Oh, Mark Udall . . . there's a danger in going into prevent defense mode so early in the campaign.
Schaffer told the group he wants seven unmoderated Lincoln-Douglas-style debates over the summer, a proposal he put in a letter he gave to Udall at the luncheon. . . .
But Udall later rejected Schaffer's proposed format.
Now that, by itself, is not so horrible. I'm sure there are dozens of candidates for Senate all over the country who are terrified of the idea of going off script and having a real debate with their opponent.
Oh, wait . . .no . . . there's even a Presidential candidate who's afraid of such a format.
At any rate, his excuse is lame, and comes after initially reacting positively to the idea.
First reaction on Friday:
“Of course we want to debate,” Udall said after the event. “Of course I want a chance to tell the people of Colorado why I’d be the best choice as the next United States senator.”
But just a few hours later--perhaps after his campaign staff got a hold of him (?):
"I firmly believe that the debates we do should allow us to answer questions from the people of Colorado about the issues that are most important to them, but Bob's proposed events do not,"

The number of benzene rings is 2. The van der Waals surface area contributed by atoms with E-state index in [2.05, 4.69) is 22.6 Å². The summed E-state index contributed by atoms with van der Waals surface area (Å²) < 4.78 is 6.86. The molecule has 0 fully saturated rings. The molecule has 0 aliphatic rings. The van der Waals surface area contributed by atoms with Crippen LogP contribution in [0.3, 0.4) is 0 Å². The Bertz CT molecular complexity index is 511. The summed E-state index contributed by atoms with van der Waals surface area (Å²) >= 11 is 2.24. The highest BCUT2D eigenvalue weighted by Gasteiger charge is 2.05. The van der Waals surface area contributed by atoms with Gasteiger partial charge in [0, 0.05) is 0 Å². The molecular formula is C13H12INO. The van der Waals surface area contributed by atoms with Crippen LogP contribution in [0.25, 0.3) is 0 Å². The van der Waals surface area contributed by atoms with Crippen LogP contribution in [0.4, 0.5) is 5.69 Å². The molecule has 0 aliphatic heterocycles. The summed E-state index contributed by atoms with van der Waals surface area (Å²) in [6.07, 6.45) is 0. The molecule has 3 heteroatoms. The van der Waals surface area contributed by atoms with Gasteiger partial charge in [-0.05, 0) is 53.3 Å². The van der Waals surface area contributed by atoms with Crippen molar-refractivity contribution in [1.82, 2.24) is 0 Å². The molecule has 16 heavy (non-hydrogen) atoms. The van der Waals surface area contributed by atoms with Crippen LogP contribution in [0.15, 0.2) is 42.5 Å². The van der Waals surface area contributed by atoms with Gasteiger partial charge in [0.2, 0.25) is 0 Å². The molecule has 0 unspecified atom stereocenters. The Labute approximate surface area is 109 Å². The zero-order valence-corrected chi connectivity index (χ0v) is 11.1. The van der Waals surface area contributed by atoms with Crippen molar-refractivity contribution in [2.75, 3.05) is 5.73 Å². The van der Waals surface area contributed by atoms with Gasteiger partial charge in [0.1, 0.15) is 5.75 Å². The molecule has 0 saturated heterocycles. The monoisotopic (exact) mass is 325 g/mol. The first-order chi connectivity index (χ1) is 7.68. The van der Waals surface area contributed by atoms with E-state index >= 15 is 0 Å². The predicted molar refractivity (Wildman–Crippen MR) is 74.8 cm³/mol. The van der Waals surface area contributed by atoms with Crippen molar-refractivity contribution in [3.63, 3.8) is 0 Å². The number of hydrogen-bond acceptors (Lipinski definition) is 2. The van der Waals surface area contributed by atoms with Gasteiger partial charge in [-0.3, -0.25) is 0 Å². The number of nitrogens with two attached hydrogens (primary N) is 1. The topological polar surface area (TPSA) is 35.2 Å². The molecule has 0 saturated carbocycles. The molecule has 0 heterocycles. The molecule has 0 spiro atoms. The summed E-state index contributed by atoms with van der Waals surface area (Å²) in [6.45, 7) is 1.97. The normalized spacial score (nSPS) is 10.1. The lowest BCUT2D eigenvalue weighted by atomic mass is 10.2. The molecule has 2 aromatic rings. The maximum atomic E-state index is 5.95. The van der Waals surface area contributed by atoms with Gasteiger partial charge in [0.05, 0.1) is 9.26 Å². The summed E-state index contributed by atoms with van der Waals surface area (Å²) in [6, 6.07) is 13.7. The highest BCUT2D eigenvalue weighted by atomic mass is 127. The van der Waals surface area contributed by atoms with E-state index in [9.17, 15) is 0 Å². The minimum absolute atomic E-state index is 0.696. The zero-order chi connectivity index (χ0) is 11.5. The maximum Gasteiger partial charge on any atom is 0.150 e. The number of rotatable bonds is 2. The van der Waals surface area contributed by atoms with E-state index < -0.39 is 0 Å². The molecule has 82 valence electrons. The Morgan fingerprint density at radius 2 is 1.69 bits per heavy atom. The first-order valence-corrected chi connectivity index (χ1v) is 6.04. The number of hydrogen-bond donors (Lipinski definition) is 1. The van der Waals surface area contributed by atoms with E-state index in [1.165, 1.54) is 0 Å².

For really good coverage of this whole kerfuffle, check out the work of Ben and El Presidente at this site, and stay with them from now until November.
But I'm more interested in the emerging pattern of cowardice from Mark Udall. Consider this weak moment as entry number one; then think about this brilliant moment of nothingness from the Man-Who-Would-Be-Senator just a few weeks ago.
. . . when Petraeus came to Washington recently to report on progress in Iraq, Mark Udall let the whole hearing go by without asking a single question - tough or otherwise - of the General. (Hearing transcript available at Congressional Quarterly - registration required.)
Which, again, wouldn't be that big a deal--I suppose it happens occassionally that politicians pass up an opportunity to be on camera.
But this follows on the heels of Udall getting himself placed on the Armed Services Committee to oversee the war more closely. Must have just been for show.
Oh, but then there's this statement from Udall at one point BEFORE the hearings:
"Taking over Central Command may give Gen. Petraeus context and perspective to answer the question he couldn't answer last year, namely, whether the war in Iraq has made America less secure."
Well, Mr. Udall, if that question were so hellfire important, then why didn't you ask it when you had the chance?
Maybe because you know that it doesn't play well in most of Colorado to attack Generals and substitute your own political judgment for their military judgment.
But asking that question would have taken courage, I suppose.
Like I said, we're starting to see a pattern.